- Cambridge-Isanti Schools
- Parent Corner
Friendships - February 2021
Pooh and Piglet, Batman and Robin, Buzz and Woody. These famous friends stick together through thick and thin! How can we help our child find good friends and teach them how to navigate the tough times that will inevitably come?
During the preschool and early elementary years children may gravitate towards certain friends but they also are usually able to play with whoever is in front of them at the moment. As children grow friendships can become a bit more complicated. Differences between boys and girls become a bigger deal. Girls may decide that playing with boys is for little kids. Boys may decide that it’s not cool to play with girls. Children become more aware of social status and conflict turns from “I had it first” to being excluded or gossiped about. Add to that children having access to social media at younger ages and there’s a whole other avenue for friendship struggles.
The development of friendship and social skills is as important as good nutrition and sleep. They are skills that will carry them into adulthood. Friendships give children a sense of belonging. Children may need help learning how to engage in play. Practice and role play with them. Teach them how to say “Can I play with you?” or “Do you want to play with me?”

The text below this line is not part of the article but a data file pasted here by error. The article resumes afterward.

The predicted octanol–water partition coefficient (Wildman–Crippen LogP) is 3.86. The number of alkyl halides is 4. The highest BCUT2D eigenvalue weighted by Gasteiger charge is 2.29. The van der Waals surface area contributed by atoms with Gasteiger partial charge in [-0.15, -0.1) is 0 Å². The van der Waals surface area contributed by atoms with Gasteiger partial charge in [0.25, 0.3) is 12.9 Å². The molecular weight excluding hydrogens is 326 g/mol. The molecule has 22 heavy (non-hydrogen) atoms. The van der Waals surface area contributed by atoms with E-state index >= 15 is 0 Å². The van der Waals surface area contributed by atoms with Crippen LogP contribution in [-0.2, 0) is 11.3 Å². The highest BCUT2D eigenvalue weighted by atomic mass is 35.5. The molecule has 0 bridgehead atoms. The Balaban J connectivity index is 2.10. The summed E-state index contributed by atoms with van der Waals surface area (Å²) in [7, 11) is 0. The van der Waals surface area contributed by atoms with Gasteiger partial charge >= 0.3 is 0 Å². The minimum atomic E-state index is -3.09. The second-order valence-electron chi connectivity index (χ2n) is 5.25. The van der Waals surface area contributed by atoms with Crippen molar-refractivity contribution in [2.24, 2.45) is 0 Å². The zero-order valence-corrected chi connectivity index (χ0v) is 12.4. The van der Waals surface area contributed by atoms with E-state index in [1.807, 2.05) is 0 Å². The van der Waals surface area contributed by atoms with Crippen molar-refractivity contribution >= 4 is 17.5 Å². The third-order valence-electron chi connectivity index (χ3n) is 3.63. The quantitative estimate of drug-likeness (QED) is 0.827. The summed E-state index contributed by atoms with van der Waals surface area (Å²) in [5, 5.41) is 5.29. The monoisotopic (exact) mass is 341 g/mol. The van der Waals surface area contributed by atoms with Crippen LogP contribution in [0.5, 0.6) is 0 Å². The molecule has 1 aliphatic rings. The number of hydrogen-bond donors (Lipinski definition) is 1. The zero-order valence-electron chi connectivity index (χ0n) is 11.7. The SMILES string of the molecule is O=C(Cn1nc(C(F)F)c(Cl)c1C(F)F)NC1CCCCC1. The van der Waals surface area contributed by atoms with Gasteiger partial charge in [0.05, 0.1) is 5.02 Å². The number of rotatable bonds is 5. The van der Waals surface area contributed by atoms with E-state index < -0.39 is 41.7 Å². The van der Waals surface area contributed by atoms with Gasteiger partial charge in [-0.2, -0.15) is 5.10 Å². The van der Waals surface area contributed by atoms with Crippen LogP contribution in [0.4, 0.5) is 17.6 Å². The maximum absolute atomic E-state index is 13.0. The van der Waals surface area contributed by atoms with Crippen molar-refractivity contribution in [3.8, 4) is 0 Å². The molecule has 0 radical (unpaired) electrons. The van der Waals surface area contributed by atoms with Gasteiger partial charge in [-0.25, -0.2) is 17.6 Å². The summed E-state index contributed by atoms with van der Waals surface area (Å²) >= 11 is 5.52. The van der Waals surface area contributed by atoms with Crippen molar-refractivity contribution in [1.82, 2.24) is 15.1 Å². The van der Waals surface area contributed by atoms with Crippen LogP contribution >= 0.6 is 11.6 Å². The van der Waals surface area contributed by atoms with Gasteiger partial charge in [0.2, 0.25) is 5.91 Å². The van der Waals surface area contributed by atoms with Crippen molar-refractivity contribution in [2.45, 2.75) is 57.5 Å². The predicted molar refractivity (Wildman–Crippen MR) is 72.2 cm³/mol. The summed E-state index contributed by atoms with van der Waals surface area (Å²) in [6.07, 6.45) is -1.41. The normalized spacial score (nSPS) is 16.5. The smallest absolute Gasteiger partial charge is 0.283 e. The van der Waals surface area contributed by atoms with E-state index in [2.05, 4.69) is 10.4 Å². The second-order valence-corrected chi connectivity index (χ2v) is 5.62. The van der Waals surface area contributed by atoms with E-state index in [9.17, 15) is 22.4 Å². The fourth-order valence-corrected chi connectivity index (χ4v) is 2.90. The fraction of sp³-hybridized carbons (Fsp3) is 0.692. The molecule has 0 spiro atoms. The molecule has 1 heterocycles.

While we can’t necessarily choose our child’s friends, we can help support positive friendships, but it takes time. We can do this by getting to know their friends and their parents. Good communication between both families can be helpful in keeping the friendship strong and also when conflict arises. Organize play dates often and keep them short. A play date doesn’t have to be all day!
When conflict does arise, consider it an opportunity for your child to learn and gain new skills. Friendship struggles will come and go all through life so giving your child ways to handle them will benefit them for years to come. What can they learn from friendship struggles? Negotiation skills, empathy, problem solving. Again, you can role play and help give them the words to use. Resist the temptation to solve it for them until they have had time to try themselves first. Try not to jump to conclusions when you have only heard one side of the story. Talk through the emotions that they are feeling to help them better understand themselves and others.
It can be challenging to find the time to invest in building good friendships, especially as families are busier and winter keeps us inside more. But as Winnie the Pooh says, “A friend is one of the nicest things you can have & one of the best things you can be.”